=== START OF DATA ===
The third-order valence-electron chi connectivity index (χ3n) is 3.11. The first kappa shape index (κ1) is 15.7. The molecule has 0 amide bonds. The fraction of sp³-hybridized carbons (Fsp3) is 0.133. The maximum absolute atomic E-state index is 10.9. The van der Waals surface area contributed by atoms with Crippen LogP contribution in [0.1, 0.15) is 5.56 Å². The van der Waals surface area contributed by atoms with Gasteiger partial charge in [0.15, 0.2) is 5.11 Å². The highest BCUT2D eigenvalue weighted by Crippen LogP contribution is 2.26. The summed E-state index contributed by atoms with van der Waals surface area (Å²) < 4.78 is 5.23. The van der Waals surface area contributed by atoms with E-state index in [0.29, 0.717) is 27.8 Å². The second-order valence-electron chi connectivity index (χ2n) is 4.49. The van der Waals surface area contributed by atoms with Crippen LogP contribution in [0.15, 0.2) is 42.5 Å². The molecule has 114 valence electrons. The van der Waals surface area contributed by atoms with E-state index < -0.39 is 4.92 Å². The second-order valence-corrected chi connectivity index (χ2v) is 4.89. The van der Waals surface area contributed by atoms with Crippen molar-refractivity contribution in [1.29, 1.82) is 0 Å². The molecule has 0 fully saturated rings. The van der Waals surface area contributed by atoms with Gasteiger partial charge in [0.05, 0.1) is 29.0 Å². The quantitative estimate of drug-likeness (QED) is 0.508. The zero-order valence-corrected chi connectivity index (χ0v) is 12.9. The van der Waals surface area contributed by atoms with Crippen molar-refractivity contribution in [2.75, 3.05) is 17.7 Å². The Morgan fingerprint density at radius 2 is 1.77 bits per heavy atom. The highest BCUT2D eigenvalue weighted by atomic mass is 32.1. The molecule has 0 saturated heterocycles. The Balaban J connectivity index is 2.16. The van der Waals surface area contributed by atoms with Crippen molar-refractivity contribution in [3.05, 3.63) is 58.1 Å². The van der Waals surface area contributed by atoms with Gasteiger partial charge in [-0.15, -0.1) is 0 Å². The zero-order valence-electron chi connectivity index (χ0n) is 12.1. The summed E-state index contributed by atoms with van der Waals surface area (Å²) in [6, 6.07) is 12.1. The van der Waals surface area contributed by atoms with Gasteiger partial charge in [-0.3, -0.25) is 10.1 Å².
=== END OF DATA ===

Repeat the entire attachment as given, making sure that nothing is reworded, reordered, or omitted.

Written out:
The third-order valence-electron chi connectivity index (χ3n) is 3.11. The first kappa shape index (κ1) is 15.7. The molecule has 0 amide bonds. The fraction of sp³-hybridized carbons (Fsp3) is 0.133. The maximum absolute atomic E-state index is 10.9. The van der Waals surface area contributed by atoms with Crippen LogP contribution in [0.1, 0.15) is 5.56 Å². The van der Waals surface area contributed by atoms with Gasteiger partial charge in [0.15, 0.2) is 5.11 Å². The highest BCUT2D eigenvalue weighted by Crippen LogP contribution is 2.26. The summed E-state index contributed by atoms with van der Waals surface area (Å²) < 4.78 is 5.23. The van der Waals surface area contributed by atoms with E-state index in [0.29, 0.717) is 27.8 Å². The second-order valence-electron chi connectivity index (χ2n) is 4.49. The van der Waals surface area contributed by atoms with Crippen LogP contribution in [0.15, 0.2) is 42.5 Å². The molecule has 114 valence electrons. The van der Waals surface area contributed by atoms with E-state index < -0.39 is 4.92 Å². The second-order valence-corrected chi connectivity index (χ2v) is 4.89. The van der Waals surface area contributed by atoms with Crippen molar-refractivity contribution in [1.29, 1.82) is 0 Å². The molecule has 0 fully saturated rings. The van der Waals surface area contributed by atoms with Gasteiger partial charge in [0.05, 0.1) is 29.0 Å². The quantitative estimate of drug-likeness (QED) is 0.508. The zero-order valence-corrected chi connectivity index (χ0v) is 12.9. The van der Waals surface area contributed by atoms with Crippen molar-refractivity contribution in [2.75, 3.05) is 17.7 Å². The Morgan fingerprint density at radius 2 is 1.77 bits per heavy atom. The highest BCUT2D eigenvalue weighted by atomic mass is 32.1. The molecule has 0 saturated heterocycles. The Balaban J connectivity index is 2.16. The van der Waals surface area contributed by atoms with Crippen molar-refractivity contribution in [3.05, 3.63) is 58.1 Å². The van der Waals surface area contributed by atoms with Gasteiger partial charge in [-0.15, -0.1) is 0 Å². The zero-order valence-electron chi connectivity index (χ0n) is 12.1. The summed E-state index contributed by atoms with van der Waals surface area (Å²) in [6, 6.07) is 12.1. The van der Waals surface area contributed by atoms with Gasteiger partial charge in [-0.3, -0.25) is 10.1 Å².